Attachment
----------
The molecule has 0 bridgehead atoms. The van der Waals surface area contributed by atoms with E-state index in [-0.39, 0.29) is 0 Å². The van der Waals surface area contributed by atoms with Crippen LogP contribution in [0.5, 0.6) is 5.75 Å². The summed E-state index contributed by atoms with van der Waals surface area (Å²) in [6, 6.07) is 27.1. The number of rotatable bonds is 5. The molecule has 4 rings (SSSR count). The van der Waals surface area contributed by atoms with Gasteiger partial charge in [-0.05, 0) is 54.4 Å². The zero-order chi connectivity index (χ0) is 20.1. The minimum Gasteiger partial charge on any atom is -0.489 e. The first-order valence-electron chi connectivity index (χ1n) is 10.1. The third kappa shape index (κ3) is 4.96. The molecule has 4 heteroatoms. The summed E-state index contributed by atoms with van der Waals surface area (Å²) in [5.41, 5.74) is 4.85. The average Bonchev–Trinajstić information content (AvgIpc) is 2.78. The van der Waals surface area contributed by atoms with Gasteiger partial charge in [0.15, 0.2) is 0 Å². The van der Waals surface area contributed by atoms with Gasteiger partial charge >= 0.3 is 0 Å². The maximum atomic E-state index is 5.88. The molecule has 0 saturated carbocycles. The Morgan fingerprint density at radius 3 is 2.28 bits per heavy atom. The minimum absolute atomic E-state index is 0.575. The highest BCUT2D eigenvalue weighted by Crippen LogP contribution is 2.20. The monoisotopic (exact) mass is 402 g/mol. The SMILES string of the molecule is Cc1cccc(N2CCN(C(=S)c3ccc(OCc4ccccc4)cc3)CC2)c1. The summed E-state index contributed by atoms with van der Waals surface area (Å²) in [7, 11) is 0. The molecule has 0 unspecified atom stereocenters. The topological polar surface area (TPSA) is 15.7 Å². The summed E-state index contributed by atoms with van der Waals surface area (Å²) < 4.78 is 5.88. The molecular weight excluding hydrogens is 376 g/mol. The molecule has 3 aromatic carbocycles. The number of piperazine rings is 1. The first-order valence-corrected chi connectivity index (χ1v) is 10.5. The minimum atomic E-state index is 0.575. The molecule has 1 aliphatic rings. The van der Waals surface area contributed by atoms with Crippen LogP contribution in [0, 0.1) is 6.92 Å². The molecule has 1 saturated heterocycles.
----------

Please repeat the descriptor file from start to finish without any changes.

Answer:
The molecule has 0 bridgehead atoms. The van der Waals surface area contributed by atoms with E-state index in [-0.39, 0.29) is 0 Å². The van der Waals surface area contributed by atoms with Crippen LogP contribution in [0.5, 0.6) is 5.75 Å². The summed E-state index contributed by atoms with van der Waals surface area (Å²) in [6, 6.07) is 27.1. The number of rotatable bonds is 5. The molecule has 4 rings (SSSR count). The van der Waals surface area contributed by atoms with Gasteiger partial charge in [-0.05, 0) is 54.4 Å². The zero-order chi connectivity index (χ0) is 20.1. The minimum Gasteiger partial charge on any atom is -0.489 e. The first-order valence-electron chi connectivity index (χ1n) is 10.1. The third kappa shape index (κ3) is 4.96. The molecule has 4 heteroatoms. The summed E-state index contributed by atoms with van der Waals surface area (Å²) in [5.41, 5.74) is 4.85. The average Bonchev–Trinajstić information content (AvgIpc) is 2.78. The van der Waals surface area contributed by atoms with Gasteiger partial charge in [0.15, 0.2) is 0 Å². The van der Waals surface area contributed by atoms with Gasteiger partial charge >= 0.3 is 0 Å². The maximum atomic E-state index is 5.88. The molecule has 0 saturated carbocycles. The Morgan fingerprint density at radius 3 is 2.28 bits per heavy atom. The minimum absolute atomic E-state index is 0.575. The highest BCUT2D eigenvalue weighted by Crippen LogP contribution is 2.20. The monoisotopic (exact) mass is 402 g/mol. The SMILES string of the molecule is Cc1cccc(N2CCN(C(=S)c3ccc(OCc4ccccc4)cc3)CC2)c1. The summed E-state index contributed by atoms with van der Waals surface area (Å²) in [7, 11) is 0. The molecule has 0 unspecified atom stereocenters. The topological polar surface area (TPSA) is 15.7 Å². The summed E-state index contributed by atoms with van der Waals surface area (Å²) < 4.78 is 5.88. The molecular weight excluding hydrogens is 376 g/mol. The molecule has 3 aromatic carbocycles. The number of piperazine rings is 1. The first-order valence-corrected chi connectivity index (χ1v) is 10.5. The minimum atomic E-state index is 0.575. The molecule has 1 aliphatic rings. The van der Waals surface area contributed by atoms with Crippen LogP contribution in [0, 0.1) is 6.92 Å². The molecule has 1 saturated heterocycles.